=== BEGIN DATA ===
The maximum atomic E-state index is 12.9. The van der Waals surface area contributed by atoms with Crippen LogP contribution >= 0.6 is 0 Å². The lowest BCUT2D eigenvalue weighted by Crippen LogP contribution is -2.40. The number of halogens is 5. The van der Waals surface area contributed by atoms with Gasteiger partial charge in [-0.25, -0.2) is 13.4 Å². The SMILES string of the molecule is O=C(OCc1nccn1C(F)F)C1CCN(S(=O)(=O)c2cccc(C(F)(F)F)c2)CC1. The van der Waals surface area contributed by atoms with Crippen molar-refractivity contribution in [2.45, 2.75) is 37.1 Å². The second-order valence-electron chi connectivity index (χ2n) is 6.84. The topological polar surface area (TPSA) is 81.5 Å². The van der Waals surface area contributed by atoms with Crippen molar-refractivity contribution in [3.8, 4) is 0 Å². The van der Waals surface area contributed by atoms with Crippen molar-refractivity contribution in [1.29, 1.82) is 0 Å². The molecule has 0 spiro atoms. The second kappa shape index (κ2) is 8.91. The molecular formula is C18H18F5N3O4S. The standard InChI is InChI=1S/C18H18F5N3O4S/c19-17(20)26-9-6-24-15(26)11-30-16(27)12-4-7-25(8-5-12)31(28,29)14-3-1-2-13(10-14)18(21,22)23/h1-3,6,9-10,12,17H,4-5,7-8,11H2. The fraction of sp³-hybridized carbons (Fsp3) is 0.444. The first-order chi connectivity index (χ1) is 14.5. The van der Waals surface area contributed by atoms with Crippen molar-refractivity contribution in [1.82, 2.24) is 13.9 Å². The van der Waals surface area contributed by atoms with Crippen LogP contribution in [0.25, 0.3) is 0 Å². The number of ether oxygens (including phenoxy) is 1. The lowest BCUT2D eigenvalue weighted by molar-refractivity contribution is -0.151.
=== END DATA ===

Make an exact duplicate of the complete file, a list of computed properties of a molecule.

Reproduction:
The maximum atomic E-state index is 12.9. The van der Waals surface area contributed by atoms with Crippen LogP contribution >= 0.6 is 0 Å². The lowest BCUT2D eigenvalue weighted by Crippen LogP contribution is -2.40. The number of halogens is 5. The van der Waals surface area contributed by atoms with Gasteiger partial charge in [-0.25, -0.2) is 13.4 Å². The SMILES string of the molecule is O=C(OCc1nccn1C(F)F)C1CCN(S(=O)(=O)c2cccc(C(F)(F)F)c2)CC1. The van der Waals surface area contributed by atoms with Crippen molar-refractivity contribution in [2.45, 2.75) is 37.1 Å². The second-order valence-electron chi connectivity index (χ2n) is 6.84. The topological polar surface area (TPSA) is 81.5 Å². The van der Waals surface area contributed by atoms with Crippen molar-refractivity contribution in [3.8, 4) is 0 Å². The van der Waals surface area contributed by atoms with Crippen molar-refractivity contribution in [1.29, 1.82) is 0 Å². The molecule has 0 spiro atoms. The second kappa shape index (κ2) is 8.91. The molecular formula is C18H18F5N3O4S. The standard InChI is InChI=1S/C18H18F5N3O4S/c19-17(20)26-9-6-24-15(26)11-30-16(27)12-4-7-25(8-5-12)31(28,29)14-3-1-2-13(10-14)18(21,22)23/h1-3,6,9-10,12,17H,4-5,7-8,11H2. The fraction of sp³-hybridized carbons (Fsp3) is 0.444. The first-order chi connectivity index (χ1) is 14.5. The van der Waals surface area contributed by atoms with Crippen molar-refractivity contribution in [1.82, 2.24) is 13.9 Å². The van der Waals surface area contributed by atoms with Crippen LogP contribution in [0.25, 0.3) is 0 Å². The number of ether oxygens (including phenoxy) is 1. The lowest BCUT2D eigenvalue weighted by molar-refractivity contribution is -0.151.